- Leader of a National Party
She is the leader of a nation wide political party. A party that fields candidates in every riding. Which means there is a possibility, no matter how slim, that she could become Prime Minister. All it would take would be enough Canadians voting to send enough Green Party Candidates to Ottawa.This is reason enough for her inclusion in every leadership debate.
- A conservative estimate: 1 million supporters
The Green Party of Canada received almost a million votes in 2008. A great many people who would support a small party won’t if they think their vote won’t elect anyone, so if almost a million people were willing to vote for such a party, it is probable that a great many more did not.One of the biggest hurdles small parties face in our winner-take-all electoral system is that small parties (like Independents) find it almost impossible to get candidates elected. So it isn’t at all surprising that a great many supporters whose hopes for a Green MP were dashed would have been seduced into voting strategically in 2011.But things changed in 2011.The ineffectiveness of strategic voting was amply demonstrated by Mr. Harper’s majority government. Still, in any winner-take-all system the votes cast for any small party don’t accurately reflect its support, so there is little doubt that more Canadians would vote Green if there was a chance of electing GreenMPs.In a nation whose population is just shy of thirty seven million, Ms. May’s inclusion in the debates would still be warranted even if there are only a million or so Green supporters
- House of Commons
When any country is saddled with an unfair winner-take-all electoral system, citizen’s find it a struggle to vote for any party that can’t elect a single MP. But in 2011 Elizabeth May was the first Green Party of Canada MP elected to Parliament. And since that time, Green MPs have been elected in Provincial ridings across Canada. Suddenly we’ve seen the Green Party is viable; supporting Green Party Candidates is no longer perceived to be a hopeless gesture. In fact, a Green Party member was elected to PEI’s provincial legislature where not a single NDP candidate won a seat.This suggests Green Party inclusion on the basis of party viability wouldn’t be amiss.
- A stellar record
Elizabeth May’s parliamentary record has been staggering. Not only has she earned the respect of her fellow parliamentarians, she has shown Canadians the importance of a strong dissenting voiced in Ottawa. While her leadership on environmental issues has never been in doubt, Canadians have since learned she is equally passionate about many other issues, notably about necessary democratic reform to Proportional Representation as well as her relentless battle against the Canadian civil rights busting Bill C-51.This record should certainly entitle Ms. May to a seat at every debate.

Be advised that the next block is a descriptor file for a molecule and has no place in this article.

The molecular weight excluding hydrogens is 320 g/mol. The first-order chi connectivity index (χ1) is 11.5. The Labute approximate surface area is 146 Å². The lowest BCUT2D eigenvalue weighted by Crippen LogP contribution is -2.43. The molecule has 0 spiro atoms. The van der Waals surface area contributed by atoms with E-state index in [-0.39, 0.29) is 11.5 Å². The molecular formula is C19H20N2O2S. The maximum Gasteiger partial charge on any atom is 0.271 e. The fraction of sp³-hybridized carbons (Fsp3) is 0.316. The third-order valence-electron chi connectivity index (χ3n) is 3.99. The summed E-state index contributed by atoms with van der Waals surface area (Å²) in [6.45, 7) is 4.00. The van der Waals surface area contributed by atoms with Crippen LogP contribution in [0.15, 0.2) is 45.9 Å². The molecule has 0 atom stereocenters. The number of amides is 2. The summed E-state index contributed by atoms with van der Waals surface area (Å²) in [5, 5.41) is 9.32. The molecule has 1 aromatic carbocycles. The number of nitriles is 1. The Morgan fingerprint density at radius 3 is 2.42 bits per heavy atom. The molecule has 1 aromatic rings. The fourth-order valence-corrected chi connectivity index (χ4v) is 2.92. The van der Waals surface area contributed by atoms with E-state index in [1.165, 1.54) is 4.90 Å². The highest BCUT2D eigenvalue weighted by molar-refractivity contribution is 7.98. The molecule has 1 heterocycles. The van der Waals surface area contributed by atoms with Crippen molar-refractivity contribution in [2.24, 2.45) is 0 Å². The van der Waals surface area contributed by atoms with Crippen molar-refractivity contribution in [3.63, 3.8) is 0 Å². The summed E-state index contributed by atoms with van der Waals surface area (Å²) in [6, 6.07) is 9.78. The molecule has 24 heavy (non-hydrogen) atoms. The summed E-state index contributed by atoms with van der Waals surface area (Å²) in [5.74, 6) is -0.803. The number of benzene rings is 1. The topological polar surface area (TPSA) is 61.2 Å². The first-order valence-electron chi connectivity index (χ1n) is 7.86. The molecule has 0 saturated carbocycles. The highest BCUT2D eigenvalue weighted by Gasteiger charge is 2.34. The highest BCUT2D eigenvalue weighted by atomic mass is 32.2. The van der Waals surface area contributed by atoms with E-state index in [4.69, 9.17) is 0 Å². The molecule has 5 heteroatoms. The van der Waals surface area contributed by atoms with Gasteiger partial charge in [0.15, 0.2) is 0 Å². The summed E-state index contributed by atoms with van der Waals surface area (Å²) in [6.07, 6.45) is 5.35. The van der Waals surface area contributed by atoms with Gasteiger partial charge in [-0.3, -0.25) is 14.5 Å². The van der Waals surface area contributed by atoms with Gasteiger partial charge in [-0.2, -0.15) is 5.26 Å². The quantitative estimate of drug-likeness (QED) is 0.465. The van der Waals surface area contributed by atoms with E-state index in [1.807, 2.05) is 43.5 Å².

- A Real Party
Some people say she should be excluded because the Green Party isn’t a “real” party. After all, it has only 3 seats. But what constitutes a “real party” is decided by those who already hold the power. When Kim Campbell’s Progressive Conservatives were decimated – from a crushing majority to a mere 2 seats, the rules were changed to allow the PCs to retain Official Party status… and all the perks that went along with it. Just because they changed the rules again– expressly to further disadvantage small parties– doesn’t change the fact that this argument has been shown to be purely specious. Any party with even a half a million supporters is a real party.After all, shouldn’t half a million citizens count?
- The Gender Gap
But there is more. Slightly more than half of Canada’s population is female. 50.4% of the total population to be exact. That is a larger share of the population than voted for any of Canada’s major parties in 2011. And yet the leaders of the other three major parties are all male. Any debate devoid of a female perspective would certainly fail a large segment of the population. This alone would be enough of a reason to include Ms. May.Shouldn’t Canadian women have a voice?
And if all of those things are not enough, poll after poll show that 80% of Canadians (or more) support Elizabeth’s May’s inclusion in the debates.Not because 80% of Canadians support the Green Party, but because the vast majority of Canadians believe in fairness.
- Meaningful Electoral Reform
Without Ms. May’s inclusion in every debate, who will talk about meaningful electoral reform? Who will keep Proportional Representation on the table?
Elizabeth May must be included in every leadership debate.
Anyone who supports excluding the Green Party of Canada leader from the leadership debates does so only because they are afraid their team might not win if she does.
And how fair is that?